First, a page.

Articles of 21 and 32 of the Constitution. It held that chlorine
gas is dangerous to the life and health of the community and if
it escapes either from the storage tanks or from the filling
cylinders or from any other point in course of production, it is
likely to affect the health and well-being of the workmen and
people living in the vicinity.
The Supreme Court, considering the adverse effect of smoking
on smokers and other persons, directed the Central and State
Government and union territories immediately to ban smoking
in public places. 21

6) Right to Education: For dignified living, the Supreme Court


held that right to education is an inseparable part of Art 21
in Unni Krishnan, J.P. v. State of A.P.22 right to education was
held to be a fundamental right flowing directly from right to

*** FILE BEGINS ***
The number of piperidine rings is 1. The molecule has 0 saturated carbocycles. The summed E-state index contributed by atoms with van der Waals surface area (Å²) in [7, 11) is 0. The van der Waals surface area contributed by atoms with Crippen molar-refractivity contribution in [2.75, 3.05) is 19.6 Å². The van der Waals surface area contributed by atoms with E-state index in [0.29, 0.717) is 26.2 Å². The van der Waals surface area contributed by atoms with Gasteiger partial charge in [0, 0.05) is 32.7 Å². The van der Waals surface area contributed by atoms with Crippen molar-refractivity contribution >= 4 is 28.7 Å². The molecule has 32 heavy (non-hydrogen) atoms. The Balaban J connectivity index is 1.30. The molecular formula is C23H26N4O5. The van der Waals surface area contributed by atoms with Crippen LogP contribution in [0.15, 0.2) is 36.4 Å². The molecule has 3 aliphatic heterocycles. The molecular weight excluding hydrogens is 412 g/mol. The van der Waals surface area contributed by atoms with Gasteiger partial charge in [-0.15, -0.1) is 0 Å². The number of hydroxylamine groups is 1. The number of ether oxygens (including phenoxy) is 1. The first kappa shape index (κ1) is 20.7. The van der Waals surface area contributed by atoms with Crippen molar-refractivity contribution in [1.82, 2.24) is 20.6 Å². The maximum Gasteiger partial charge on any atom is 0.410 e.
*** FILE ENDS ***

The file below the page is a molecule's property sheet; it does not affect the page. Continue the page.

life. The obligation was also created under the directive
principles of state policy to provide free and compulsory
education to children below the age of 14 years. After this
important judgment, Article 21- A was added to the
Constitution, vide Constitution (86th Amendment) Act,
2002.

21
Murli S. Deora v, Union of India (2001) 8 SCC 765: AIR 2002 SC 40.
22
(1993) I SCC 645: AIR 1993 SC 2178
7) Right to Die: Most of the positive rights in the Constitution
include four negative rights also, within their ambit. The
question, under Art. 21 of the Constitution, therefore, arise
whether right to life includes the right to die also. This
question came up for consideration before the Bombay High
Court in State of Maharashtra v. Maruty Sripati Dubal23. The
Court held that the right to life guaranteed by Art 21 of the
constitution includes the right to die and consequently the
court struck down Section 309, which provided punishment
for attempt to commit suicide by a person, as